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Smellie-type obstetrical forceps, United Kingdom, 1740-1760

Science Museum, London


Attribution 4.0 International (CC BY 4.0)

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Credit: Smellie-type obstetrical forceps, United Kingdom, 1740-1760. Credit: Science Museum, London. Attribution 4.0 International (CC BY 4.0)

About this work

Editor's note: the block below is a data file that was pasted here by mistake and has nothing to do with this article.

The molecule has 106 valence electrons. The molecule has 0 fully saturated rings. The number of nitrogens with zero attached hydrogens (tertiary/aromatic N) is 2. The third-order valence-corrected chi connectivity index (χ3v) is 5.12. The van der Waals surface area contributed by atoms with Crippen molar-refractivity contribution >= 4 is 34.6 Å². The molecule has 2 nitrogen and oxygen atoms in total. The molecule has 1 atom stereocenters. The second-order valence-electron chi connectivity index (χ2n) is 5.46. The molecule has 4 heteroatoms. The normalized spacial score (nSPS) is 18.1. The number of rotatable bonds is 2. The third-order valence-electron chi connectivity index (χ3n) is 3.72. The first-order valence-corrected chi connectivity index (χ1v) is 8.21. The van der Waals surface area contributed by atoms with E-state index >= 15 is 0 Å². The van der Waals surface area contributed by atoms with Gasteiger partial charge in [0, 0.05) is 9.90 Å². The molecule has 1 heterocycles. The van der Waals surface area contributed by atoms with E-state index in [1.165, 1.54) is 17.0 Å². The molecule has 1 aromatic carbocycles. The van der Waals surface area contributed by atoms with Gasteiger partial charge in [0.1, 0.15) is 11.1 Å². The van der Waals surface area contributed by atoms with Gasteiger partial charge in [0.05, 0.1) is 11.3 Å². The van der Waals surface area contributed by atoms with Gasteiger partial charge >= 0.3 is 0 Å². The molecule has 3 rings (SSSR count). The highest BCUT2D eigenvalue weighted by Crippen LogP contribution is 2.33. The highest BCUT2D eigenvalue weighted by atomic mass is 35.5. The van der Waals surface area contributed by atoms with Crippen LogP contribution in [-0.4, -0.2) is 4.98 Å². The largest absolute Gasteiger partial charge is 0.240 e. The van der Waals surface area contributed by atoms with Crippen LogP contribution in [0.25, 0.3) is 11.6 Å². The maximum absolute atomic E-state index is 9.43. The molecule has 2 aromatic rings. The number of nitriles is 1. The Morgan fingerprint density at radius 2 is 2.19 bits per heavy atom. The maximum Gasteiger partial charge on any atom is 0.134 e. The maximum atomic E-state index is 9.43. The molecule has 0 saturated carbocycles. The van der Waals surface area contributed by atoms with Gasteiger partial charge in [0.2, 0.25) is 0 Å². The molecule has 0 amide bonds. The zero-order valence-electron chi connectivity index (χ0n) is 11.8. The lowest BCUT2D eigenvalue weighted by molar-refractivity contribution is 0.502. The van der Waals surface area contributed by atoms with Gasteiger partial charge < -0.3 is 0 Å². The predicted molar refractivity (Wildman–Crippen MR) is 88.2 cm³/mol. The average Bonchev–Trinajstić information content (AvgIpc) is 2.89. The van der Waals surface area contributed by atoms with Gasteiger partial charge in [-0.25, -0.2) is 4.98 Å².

William Smellie (1697-1763) was a Scottish man-midwife who invented these forceps and helped develop obstetrics. The steel blades are covered with leather. They were greased with hog’s lard so the obstetrical forceps could be inserted into the body easily. Obstetrical forceps gripped a baby’s head during difficult labours to help delivery. The leather also prevented the alarming sound of metal clacking together. Smellie suggested changing the leather after use to prevent venereal diseases spreading. Ignoring this advice meant they were impossible to clean properly and the leather became a haven for germs. Puerperal fever, a form of septicaemia, was an often fatal infection contracted by birthing women, so using these forceps was potentially dangerous. maker: Unknown maker Place made: United Kingdom


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